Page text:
Preston Tithebarn walkway

Doors open on Preston Tithebarn consultation

Grosvenor and Lend Lease's joint venture released a new image of its long-awaited plans and confirmed talks with more pre-let anchor tenants as it began public consultation.

A new information centre, pictured, where visitors can view the plans for the £700m regeneration project opened on Saturday on Lancaster Road.

At a press conference held to mark the opening of the consultation period, Anthony Gill, retail projects director at Grosvenor, confirmed that both a second department store and a cinema operator had been identified.

Gill declined to name either the retailer or the operator but rumours have suggested a Tesco Extra or a relocated Marks & Spencer, and the Vue cinema chain.

John Lewis has already signed up as the first anchor name at the scheme, taking a 230,000 sq ft store. An announcement on further pre-lets is expected in the next few weeks.

Preston Tithebarn information centreThe information centre details plans for the 1.5m sq ft project and opened just hours after the Patel family lost a public inquiry appealing against the council's rejection of its Oberston Holdings apartment and office complex at the junction of Shepherd Street and Rose Street.

The £10m scheme had previously been rejected twice on the grounds that it did not conform to council planning policy and was considered prejudicial to the £750m Tithebarn Regeneration Project. The proposed new city bus station site covers part of the area on which the Patels want to build the complex.

A different set of plans put forward by the Patels for a £100m mixed use Guild Legacy Building on the old city centre Tradex site – land which has been earmarked as a multi-storey car park to serve the John Lewis store – is looking less and less likely to come to fruition, despite their belief that both projects can go ahead.

Commenting on the Patels' plans, Gill said: "Individual owners within our red line can do what they like – we have no control over them.

"The council's planning policy is to achieve this comprehensive scheme and it will refuse planning applications within that red line.

"The Rose Street/Shepherd Street appeal has been refused. There is an indication there of the will of the council, that it has been refused.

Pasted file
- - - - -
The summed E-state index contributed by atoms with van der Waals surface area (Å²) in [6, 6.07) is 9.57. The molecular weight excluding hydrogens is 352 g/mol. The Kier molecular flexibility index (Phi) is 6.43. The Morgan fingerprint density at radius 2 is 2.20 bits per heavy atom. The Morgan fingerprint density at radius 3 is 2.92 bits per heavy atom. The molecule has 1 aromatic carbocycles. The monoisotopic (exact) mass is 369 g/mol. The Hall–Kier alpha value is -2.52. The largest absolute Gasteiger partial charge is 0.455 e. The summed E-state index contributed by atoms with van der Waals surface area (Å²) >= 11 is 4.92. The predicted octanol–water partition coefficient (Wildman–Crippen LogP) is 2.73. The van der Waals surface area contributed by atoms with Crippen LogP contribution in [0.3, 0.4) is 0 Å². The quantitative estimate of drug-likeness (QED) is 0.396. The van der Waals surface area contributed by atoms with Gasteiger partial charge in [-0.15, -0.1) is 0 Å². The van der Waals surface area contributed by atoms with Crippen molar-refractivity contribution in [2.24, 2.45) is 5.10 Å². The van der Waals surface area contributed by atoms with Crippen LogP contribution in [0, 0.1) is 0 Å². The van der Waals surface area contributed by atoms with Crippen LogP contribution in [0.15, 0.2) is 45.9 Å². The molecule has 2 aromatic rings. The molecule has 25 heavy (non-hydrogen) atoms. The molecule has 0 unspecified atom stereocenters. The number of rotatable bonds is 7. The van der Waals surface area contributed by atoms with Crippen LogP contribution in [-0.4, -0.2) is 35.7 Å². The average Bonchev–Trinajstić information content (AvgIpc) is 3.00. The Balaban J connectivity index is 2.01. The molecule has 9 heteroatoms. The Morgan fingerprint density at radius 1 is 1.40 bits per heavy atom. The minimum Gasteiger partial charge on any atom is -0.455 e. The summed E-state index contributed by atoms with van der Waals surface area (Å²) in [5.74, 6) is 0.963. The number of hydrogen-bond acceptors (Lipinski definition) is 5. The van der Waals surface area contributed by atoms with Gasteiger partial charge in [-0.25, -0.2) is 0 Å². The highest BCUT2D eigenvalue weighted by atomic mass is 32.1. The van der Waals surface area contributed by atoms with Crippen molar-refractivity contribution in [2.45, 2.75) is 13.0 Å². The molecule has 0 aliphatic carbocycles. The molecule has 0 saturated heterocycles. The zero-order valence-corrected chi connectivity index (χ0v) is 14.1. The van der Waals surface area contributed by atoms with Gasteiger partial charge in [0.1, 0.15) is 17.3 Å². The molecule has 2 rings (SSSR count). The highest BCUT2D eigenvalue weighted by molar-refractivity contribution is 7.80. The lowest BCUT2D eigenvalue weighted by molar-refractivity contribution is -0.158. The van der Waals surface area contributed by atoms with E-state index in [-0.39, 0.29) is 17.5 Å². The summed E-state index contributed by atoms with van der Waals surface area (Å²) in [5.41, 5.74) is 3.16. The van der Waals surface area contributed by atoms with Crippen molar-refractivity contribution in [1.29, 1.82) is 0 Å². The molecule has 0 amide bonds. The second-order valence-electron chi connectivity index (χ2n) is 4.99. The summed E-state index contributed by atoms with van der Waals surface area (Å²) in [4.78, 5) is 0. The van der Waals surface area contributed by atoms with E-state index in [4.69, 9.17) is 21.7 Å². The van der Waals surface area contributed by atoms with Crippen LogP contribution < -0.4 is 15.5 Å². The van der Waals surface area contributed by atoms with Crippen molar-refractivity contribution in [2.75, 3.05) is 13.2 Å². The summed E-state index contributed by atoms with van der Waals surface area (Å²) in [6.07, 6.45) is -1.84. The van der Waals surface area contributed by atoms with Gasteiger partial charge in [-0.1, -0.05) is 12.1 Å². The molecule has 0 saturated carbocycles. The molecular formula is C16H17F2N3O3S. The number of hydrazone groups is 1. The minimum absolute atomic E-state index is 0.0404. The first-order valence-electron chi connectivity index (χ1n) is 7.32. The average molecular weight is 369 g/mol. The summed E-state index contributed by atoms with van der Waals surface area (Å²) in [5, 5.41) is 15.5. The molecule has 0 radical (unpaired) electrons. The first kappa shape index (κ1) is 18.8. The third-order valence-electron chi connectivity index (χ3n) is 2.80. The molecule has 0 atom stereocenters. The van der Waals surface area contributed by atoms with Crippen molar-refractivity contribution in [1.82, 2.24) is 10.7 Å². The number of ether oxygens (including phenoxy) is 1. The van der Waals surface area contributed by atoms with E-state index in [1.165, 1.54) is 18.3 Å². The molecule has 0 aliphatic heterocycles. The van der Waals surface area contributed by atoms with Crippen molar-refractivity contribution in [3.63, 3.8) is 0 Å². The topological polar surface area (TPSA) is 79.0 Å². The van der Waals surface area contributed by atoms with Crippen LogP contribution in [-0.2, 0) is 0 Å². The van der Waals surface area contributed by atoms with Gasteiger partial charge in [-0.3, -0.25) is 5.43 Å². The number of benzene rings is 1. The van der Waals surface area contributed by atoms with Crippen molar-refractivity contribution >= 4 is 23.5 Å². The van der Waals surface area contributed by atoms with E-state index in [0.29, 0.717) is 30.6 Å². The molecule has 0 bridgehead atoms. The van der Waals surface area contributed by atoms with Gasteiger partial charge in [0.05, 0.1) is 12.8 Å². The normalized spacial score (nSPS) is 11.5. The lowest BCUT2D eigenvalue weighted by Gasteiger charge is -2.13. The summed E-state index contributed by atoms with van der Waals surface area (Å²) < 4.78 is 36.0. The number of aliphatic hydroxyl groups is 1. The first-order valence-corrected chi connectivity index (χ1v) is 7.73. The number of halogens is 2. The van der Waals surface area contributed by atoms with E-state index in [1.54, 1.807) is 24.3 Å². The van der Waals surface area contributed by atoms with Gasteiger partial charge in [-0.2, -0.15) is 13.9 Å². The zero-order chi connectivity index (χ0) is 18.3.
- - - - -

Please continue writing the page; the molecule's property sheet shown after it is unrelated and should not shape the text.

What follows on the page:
"In parallel with the compulsory purchase order process, we are having private treaty negotiations to reach a solution. We are under a duty to try and reach a settlement against the backdrop of the CPO. It makes sense where parties can agree to try.

"There are ongoing discussions with the Patels. It doesn't make any difference to us whether it is private treaty we reach with the Patels or by CPO. If we can reach an agreement then that is a good thing, but there is no way that they can do what they are planning. Those schemes can't work together. What they can do is invest in the city outside the red line."

The Tithebarn scheme is currently facing further opposition in the form of two neighbouring Lancashire towns who have lodged objections to the plans.

Both Blackpool council and Blackburn with Darwen council have objected to Preston council's draft supplementary planning guidance on the grounds that the Tithebarn project is too large and goes against regional planning policy.

Gill said: "Potentially this could be an obstacle for us but if this scheme doesn't happen here it won't happen anywhere else in Lancashire and we would like people to understand that. This is providing a local alternative to Manchester and Liverpool.

As well as the two anchor stores and multi-screen cinema, the scheme will include more than 100 retail units, over 20 restaurants and cafes, over 400 residential apartments and a new and relocated bus station.

The information centre will be open until June 11, and a planning application will be submitted in the autumn.

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